Andrew Lloyd-Webber has picked American songwriter Diane Warren to pen Britain's Eurovision entry, leaving some industry insiders upset that he did not choose a British writer.

Lord Lloyd-Webber announced on Saturday's BBC One show 'Your Country Needs You', that Warren will write the lyrics to accompany the music that he will compose.

Warren, whose hits include Toni Braxton's 'Un-Break My Heart', LeAnn Rimes's 'How Do I Live' and Aerosmith's 'I Don't Want to Miss a Thing', said she is thrilled to be working with Lloyd Webber and hopes that it will spell a change of fortune for the UK.

But the writer behind Brotherhood of Man's 'Save All Your Kisses For Me', which won the 1976 Eurovision Song Contest, is not so thrilled.

Tony Hiller, the six time Ivor Novello award winning songwriter, said that a British lyricist should have been chosen.

A BBC spokeswoman said that there are no specific Eurovision rules regarding the nationality of the songwriting team.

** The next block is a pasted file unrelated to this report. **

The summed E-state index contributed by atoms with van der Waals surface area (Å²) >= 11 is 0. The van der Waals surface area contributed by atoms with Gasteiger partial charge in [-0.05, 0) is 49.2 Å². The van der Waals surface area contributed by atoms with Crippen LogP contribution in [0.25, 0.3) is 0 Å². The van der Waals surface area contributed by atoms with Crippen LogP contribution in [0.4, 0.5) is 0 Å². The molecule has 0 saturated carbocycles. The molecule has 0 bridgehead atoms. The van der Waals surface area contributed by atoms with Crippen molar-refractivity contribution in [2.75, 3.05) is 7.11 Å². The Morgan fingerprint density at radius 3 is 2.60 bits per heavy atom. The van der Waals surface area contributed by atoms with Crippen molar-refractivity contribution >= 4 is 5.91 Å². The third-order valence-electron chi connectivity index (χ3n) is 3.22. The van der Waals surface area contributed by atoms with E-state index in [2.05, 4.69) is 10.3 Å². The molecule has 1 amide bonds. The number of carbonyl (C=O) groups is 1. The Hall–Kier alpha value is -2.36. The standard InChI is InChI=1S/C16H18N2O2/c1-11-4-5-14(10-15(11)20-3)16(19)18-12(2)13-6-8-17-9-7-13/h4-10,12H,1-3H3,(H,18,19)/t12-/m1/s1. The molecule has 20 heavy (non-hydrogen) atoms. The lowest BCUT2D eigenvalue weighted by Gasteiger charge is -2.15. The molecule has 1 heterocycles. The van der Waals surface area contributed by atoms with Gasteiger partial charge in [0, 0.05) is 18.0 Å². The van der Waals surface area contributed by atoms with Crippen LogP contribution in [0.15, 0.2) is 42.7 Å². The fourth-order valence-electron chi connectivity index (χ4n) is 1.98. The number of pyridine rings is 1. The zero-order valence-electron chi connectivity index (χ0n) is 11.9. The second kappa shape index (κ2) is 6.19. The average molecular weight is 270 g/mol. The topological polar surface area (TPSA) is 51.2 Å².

Andrew Lloyd Webber said: "I am very excited to be working with Diane Warren, one of America's greatest songwriters. This is a massively new direction for me and I cannot wait to get started."

Last year's British entry - former X Factor contestant Andy Abraham - finished joint bottom of the scoreboard and it is 12 years since the UK won the contest.

Club singer Damien Flood was voted off Saturday’s programme after Lloyd Webber chose to save 17-year-old Charlotte Finlay-Tribe.

The winning act will represent the UK in Moscow on 16 May.